In March this year, Cisco launched the ASR 1000 Router Series. No big deal, but for the fact that it was delivered completely via social media. This was apparently Cisco's fifth most successful campaign, and according to the company it has proved to be a turning point for the way Cisco takes products to market: "virtually, virally, and visually."
The biggest lesson here is this: Routers aren't sexy. If Cisco can make a router exciting enough for social media, you too can utilize social media to create a buzz about your product or service.
Social media is all about building an experience - not an event. LaSandra Brill, manager of Web and social media marketing at Cisco discussed the tactics and results of the ASR 1000 launch at the Social Media Marketing Summit this week. I've listed the steps taken by Cisco to reach its goals below; you can see Brill's presentation on SlideShare.
ASR 100 Launch Campaign Steps
1. Created a fun micro site directed at uber users (the tech and early adopter audience) to help create and spread buzz.
2. Cross posted videos from the micro site to YouTube to extend reach.
3. Established Second Life presence that included a countdown calculator and pre event live concert to increase visibility; research showed much of their audience is on Second Life.
4. Created a FaceBook group to cater to users not part of Second Life.
5. Created an interactive 3D game - Edge Quest - to attract the large gaming audience.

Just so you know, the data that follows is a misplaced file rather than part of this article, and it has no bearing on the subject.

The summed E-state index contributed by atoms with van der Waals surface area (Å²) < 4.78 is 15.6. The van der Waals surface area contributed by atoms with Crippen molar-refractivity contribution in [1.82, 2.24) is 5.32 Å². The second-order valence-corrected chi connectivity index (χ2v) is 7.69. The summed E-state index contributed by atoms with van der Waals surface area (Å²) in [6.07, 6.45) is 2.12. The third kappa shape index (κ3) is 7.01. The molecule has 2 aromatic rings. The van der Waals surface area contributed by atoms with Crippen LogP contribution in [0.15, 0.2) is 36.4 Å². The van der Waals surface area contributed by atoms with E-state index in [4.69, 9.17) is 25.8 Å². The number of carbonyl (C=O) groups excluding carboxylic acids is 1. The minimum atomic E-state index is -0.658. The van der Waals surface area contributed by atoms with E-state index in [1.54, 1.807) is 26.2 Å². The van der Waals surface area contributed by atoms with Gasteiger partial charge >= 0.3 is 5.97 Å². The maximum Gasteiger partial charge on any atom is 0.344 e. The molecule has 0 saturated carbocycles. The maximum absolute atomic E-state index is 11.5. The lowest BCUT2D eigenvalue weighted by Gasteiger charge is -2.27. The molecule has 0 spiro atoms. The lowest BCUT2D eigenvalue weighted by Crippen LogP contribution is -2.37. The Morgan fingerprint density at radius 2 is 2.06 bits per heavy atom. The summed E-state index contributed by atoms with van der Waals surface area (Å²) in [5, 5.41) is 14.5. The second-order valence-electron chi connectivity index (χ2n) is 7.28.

6. Created a widget that holds a collection of key videos, documents and images that allows sharing for their content, while remaining on their server.
7. Blogged about it on the Cisco blog to try and intrigue bloggers and customers.
8. Heightened buzz with press with a vague two paragraph teaser press release to extend press coverage and fuel buzz.
9. Created a social media release to reach out to bloggers.
10. Introduced product via live online event; video on Second Life that was cross posted on FaceBook and YouTube.
11. Created 'Ask the Expert' - a forum where customers could talk to the engineers that created the product.
Cisco says they met their goal of increasing visibility and involving their audience by using the social Web, creating buzz and building a community at a negligible cost; a soft cost that involved time, resources, and creativity instead of budget.
Given the state of the US economy right now, the social Web seems to be the smartest choice corporations (or individuals) can make if they want to create passion and excitement for their brand - at a soft cost.